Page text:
Running and aging

Keep your speed up as you age

Jack Nicklaus said it. So did 1960s running great Jack Bachelor. It's not the desire to race at a world-class level that wanes, rather it's the fact that the body loses the ability to do so.

There's more to capturing all that your body still has to give than just getting out the door for your daily run. Running is one of the sports that obviously has a good side; but it also has a dark one. Here are some essential strategies to help keep aging -- and running's dark side -- in check.

Maintain your VO2max

Those who lose huge helpings of their VO2max are either not training enough, or not training at all. Aerobic capacity is measured by that most exulted of figures, VO2 max. Here's what happens if you're sedentary: By the time you're busy rolling through your 30s, you can expect to dribble away about one percent of your body's maximum ability to use oxygen every year. Ouch.

Action plan: Being a runner is a powerful remedy, thanks to the application of the use-it-or-lose-it principle. By stressing your VO2max with good ol' consistent, hard training, VO2max losses will diminish accordingly.

This is why runners 40 and over have clocked sub-four minute miles. Occasional bouts of high-intensity running and racing will do a nice job of keeping your VO2max high up off the ground.

For many aging runners, the problem here isn't motivation. They'd run 140 miles a week if they could. It's the annoying injury problems that seem to creep up more and more as you get older.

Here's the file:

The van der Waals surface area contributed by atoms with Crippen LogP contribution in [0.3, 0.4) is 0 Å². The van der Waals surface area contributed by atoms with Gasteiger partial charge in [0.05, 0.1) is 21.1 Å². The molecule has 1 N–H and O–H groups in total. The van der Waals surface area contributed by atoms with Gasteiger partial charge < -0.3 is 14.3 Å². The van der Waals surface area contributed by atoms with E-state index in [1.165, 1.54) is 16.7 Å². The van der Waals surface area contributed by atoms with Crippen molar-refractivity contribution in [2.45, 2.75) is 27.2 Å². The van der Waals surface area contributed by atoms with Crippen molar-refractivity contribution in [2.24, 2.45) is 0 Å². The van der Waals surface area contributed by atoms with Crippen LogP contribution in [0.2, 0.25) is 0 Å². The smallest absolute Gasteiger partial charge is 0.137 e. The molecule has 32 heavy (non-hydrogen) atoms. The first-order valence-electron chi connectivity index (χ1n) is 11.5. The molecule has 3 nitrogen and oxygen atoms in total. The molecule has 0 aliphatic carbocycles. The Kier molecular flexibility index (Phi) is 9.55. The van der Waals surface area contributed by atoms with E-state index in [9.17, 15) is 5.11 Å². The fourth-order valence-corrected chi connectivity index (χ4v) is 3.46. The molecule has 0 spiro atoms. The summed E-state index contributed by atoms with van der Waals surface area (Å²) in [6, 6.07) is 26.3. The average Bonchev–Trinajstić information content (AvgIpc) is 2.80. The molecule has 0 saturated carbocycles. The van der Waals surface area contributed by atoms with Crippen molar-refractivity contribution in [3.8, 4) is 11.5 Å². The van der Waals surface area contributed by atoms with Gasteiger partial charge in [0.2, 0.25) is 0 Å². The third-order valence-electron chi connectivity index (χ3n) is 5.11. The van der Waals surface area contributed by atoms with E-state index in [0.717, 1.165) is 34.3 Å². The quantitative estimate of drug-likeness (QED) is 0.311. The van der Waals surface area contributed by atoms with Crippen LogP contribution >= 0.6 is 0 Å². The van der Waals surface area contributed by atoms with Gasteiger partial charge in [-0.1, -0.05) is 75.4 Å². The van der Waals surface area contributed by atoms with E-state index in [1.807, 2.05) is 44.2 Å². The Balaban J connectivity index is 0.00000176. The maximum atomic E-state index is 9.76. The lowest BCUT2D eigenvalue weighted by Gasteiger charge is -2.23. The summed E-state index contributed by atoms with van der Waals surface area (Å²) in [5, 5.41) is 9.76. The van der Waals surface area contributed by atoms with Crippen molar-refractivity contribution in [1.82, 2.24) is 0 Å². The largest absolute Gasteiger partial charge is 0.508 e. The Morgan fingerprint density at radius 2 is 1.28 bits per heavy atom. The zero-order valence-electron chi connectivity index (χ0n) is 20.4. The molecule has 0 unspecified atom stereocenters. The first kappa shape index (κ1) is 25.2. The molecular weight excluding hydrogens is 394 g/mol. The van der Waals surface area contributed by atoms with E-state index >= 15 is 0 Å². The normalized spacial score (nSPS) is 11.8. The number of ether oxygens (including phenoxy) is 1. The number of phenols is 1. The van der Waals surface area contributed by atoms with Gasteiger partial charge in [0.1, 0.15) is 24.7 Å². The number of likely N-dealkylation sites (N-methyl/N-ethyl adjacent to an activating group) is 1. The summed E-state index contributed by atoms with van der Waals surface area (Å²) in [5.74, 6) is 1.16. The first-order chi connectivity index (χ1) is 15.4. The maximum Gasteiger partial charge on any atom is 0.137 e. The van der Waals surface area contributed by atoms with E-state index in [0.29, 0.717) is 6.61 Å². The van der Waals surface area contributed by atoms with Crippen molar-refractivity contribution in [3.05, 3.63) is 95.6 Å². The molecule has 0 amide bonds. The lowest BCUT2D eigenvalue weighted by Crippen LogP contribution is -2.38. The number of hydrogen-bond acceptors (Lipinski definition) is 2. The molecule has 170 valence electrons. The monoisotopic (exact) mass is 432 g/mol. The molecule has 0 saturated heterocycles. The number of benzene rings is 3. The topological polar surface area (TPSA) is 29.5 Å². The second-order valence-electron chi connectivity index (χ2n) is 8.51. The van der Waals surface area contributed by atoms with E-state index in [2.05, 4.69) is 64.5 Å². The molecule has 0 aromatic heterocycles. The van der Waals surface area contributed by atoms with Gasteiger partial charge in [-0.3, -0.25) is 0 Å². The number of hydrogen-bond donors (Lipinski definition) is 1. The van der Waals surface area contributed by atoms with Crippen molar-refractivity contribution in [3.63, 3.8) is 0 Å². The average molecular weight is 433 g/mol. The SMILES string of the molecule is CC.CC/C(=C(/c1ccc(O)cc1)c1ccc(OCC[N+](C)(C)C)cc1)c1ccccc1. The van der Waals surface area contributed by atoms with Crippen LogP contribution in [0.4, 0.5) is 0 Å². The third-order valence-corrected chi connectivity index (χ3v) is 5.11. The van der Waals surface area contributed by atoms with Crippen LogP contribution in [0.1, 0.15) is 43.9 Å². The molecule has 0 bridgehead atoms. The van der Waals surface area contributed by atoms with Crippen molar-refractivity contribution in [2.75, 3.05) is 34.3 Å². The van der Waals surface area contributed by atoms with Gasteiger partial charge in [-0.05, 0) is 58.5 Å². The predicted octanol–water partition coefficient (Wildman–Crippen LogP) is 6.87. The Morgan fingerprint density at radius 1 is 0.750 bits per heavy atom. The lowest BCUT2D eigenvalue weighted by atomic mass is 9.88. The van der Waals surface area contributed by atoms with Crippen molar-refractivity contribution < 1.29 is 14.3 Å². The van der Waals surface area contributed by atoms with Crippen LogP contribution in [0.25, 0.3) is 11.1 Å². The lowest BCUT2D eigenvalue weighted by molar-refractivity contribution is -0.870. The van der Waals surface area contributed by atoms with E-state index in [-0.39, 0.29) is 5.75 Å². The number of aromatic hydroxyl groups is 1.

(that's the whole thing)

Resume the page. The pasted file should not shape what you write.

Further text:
Take an attitude check

Prevent overuse wear and tear by keeping any tendencies to be stubborn in check. In other words, be open-minded about how to train and how to stay healthy.

Action plan: First of all, be aggressive in your injury prevention. Keep in mind that at any given moment, your love of running can be torn out from under you. Here are more specific actions you can take against injury:

  1. Know your feet. Whether you suspect a problem or not, spend some time talking with a top-notch running podiatrist, or visit a site like www.esoles.com. A properly made set of custom insoles can work wonders.
  2. Ice away. Treat every minor beep of discomfort with an onslaught of attention. Taking a bag of frozen peas to a knee or Achilles tendon that has issued even the tiniest of complaints can go a long way to warding off problems.
  3. Work with a coach. A coach can help analyze your training, your gait and your diet and help you deter problems.
  4. Perform speed work on soft surfaces. The track is a lovely thing to work out on, but it can easily be too much of a good thing. Performing interval work, tempo work and Fartlek running on roads, trails or grassy fields will not only help prevent certain types of injuries, but can also naturally enhance your balance and certain types of musculoskeletal strength.
  5. Cross train. When you feel tired or beat up, switch gears and get in the pool or on your bike. You'll get your exercise fix, maintain your fitness and build some valuable strength as well.


Reprinted, courtesy of Windy City Sports Magazine. For more articles and information for Windy City Sports, please visit www.windycitysports.com.


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